Most EU states not following data-protection rules
BRUSSELS -- The European Commission is proceeding with infringement proceedings against nine member states of the European Union for failing to comply with the data-protection directive that took effect last October, the Commission announced today.
The Commission has given France, Luxembourg, the Netherlands, Germany, the U.K., Ireland, Denmark, Spain and Austria two months to comply with the directive. Failure to meet this deadline will prompt the Commission to proceed with the final stage of EU infringement proceedings involving a complaint to the Luxembourg-based Court of Justice.
Condemnation by the Court of Justice can lead to the imposition of fines.
The data-protection directive took effect on Oct. 25, 1998, and establishes a common regulatory framework for data transmission that aims to ensure both a high level of privacy for the individual and the free movement of personal data within the EU. Provisions also limit the transfer of personal data to countries outside the EU that respect similar standards of data protection.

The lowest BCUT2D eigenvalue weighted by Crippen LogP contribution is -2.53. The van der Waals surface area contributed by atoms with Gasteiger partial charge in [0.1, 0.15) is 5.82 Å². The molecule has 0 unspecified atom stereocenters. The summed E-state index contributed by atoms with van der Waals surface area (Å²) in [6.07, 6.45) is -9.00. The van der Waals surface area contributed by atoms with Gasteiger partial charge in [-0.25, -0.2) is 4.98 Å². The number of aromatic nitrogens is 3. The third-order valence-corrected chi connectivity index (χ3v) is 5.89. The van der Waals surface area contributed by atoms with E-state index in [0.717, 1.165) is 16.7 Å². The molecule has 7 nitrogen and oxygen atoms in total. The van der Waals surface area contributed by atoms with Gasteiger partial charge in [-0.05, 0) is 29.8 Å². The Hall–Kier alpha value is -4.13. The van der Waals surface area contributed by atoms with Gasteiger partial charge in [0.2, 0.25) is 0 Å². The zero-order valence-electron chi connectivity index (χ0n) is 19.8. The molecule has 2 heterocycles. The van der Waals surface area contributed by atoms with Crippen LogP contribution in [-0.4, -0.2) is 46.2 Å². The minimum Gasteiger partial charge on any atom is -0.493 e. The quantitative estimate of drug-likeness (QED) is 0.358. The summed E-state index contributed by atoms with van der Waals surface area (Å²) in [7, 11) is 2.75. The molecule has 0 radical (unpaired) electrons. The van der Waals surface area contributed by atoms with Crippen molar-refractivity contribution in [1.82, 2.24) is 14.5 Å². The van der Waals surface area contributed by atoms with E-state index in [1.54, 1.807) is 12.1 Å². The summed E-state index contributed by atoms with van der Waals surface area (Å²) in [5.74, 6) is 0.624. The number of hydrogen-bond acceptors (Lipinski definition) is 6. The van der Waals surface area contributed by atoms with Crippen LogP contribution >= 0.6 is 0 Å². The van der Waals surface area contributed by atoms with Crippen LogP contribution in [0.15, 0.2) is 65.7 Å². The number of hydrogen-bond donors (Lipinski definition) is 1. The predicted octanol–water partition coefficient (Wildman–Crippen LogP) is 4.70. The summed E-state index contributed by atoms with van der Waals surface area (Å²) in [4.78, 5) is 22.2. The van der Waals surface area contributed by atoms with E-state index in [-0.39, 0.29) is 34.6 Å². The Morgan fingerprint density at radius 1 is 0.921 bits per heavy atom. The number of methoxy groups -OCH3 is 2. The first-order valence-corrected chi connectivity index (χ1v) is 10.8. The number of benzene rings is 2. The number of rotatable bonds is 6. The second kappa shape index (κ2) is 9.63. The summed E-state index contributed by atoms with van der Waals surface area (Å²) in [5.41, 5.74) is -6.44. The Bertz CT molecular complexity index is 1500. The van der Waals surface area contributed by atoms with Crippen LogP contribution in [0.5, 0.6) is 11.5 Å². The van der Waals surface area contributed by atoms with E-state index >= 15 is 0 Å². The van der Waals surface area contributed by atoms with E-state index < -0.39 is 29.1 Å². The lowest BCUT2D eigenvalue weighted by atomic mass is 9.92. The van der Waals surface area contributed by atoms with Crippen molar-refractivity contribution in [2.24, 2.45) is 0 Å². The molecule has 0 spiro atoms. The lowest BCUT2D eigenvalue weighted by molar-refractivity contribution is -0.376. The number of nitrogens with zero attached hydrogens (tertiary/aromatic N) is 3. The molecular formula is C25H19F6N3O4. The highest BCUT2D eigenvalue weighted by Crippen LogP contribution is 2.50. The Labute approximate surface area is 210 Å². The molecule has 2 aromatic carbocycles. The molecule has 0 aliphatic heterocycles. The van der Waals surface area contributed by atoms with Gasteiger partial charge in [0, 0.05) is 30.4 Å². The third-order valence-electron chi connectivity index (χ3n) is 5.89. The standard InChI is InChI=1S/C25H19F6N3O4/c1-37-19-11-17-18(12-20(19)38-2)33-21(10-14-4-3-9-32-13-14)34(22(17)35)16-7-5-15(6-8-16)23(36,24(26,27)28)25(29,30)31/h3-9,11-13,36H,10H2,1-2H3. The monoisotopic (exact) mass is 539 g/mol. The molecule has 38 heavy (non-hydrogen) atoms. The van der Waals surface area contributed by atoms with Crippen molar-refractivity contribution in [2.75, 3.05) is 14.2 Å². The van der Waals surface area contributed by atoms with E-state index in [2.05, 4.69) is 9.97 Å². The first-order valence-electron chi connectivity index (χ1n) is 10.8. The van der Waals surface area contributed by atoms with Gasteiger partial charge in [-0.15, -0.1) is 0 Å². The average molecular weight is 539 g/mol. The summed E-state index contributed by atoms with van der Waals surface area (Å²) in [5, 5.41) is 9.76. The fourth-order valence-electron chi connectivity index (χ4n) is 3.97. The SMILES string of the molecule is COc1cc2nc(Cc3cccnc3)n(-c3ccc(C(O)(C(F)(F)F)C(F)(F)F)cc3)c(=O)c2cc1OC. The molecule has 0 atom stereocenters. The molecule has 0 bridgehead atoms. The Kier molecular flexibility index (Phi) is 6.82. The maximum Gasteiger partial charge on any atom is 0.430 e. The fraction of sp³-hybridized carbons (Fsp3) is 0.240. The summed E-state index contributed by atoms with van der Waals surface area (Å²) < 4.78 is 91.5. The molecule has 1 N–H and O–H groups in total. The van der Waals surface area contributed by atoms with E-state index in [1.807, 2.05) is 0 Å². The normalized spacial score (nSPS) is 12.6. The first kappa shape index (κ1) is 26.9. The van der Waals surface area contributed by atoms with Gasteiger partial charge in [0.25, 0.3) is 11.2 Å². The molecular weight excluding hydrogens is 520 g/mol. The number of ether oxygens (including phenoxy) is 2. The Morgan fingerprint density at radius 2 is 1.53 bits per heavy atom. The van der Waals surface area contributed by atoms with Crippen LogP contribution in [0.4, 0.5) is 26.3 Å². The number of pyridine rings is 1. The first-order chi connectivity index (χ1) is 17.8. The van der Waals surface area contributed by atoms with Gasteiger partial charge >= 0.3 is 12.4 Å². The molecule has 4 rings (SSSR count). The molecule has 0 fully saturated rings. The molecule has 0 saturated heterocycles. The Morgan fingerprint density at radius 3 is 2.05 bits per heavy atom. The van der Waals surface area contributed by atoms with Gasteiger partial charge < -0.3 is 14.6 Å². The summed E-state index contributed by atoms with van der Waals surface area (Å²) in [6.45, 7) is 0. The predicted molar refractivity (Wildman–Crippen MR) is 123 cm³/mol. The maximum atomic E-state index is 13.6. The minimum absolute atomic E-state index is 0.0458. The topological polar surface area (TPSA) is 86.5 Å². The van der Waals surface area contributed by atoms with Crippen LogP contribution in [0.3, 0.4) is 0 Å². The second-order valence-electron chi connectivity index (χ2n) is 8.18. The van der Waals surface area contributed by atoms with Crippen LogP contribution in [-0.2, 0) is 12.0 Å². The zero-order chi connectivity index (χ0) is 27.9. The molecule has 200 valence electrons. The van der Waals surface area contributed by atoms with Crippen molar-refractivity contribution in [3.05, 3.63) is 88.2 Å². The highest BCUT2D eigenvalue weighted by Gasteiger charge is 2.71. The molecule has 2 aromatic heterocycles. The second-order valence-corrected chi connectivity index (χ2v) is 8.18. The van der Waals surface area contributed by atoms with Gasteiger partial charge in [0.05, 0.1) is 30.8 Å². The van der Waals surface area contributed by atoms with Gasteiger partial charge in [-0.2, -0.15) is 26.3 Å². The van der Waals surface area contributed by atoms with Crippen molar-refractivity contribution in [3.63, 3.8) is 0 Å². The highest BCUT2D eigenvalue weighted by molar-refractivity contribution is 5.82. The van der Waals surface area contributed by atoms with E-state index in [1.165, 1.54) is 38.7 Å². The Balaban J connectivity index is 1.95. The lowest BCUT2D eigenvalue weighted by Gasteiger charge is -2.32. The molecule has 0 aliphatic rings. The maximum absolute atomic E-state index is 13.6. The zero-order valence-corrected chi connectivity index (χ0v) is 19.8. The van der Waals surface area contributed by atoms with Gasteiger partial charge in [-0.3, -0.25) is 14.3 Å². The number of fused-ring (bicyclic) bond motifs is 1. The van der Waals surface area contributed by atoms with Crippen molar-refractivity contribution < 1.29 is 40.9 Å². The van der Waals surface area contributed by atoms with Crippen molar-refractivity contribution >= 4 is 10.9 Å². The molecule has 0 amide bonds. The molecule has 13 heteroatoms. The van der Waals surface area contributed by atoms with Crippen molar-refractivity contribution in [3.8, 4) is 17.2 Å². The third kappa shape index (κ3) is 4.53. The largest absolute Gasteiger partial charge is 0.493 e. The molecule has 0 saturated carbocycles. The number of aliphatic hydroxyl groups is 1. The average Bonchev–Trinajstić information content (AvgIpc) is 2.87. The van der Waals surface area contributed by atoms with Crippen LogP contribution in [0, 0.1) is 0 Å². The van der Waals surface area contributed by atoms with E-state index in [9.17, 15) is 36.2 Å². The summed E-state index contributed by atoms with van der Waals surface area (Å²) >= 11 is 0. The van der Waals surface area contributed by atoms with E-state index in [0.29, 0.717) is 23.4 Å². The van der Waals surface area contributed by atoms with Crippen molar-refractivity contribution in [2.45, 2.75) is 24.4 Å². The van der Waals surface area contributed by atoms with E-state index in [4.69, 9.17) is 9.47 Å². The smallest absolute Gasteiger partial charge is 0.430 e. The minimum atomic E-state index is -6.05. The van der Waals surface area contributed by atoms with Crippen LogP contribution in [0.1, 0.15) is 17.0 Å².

These provisions have led to more than two years of negotiations between the EU and the U.S. over whether the U.S. data-protection standards -- which depend largely on voluntary self-regulation -- meet the directive's standards. These discussions are continuing, but the fact that nine of the 15 member states have not even complied with the directive has taken much of the urgency out of these trans-Atlantic talks.
To date only Greece, Portugal, Sweden, Italy, Belgium and Finland have fully implemented the directive.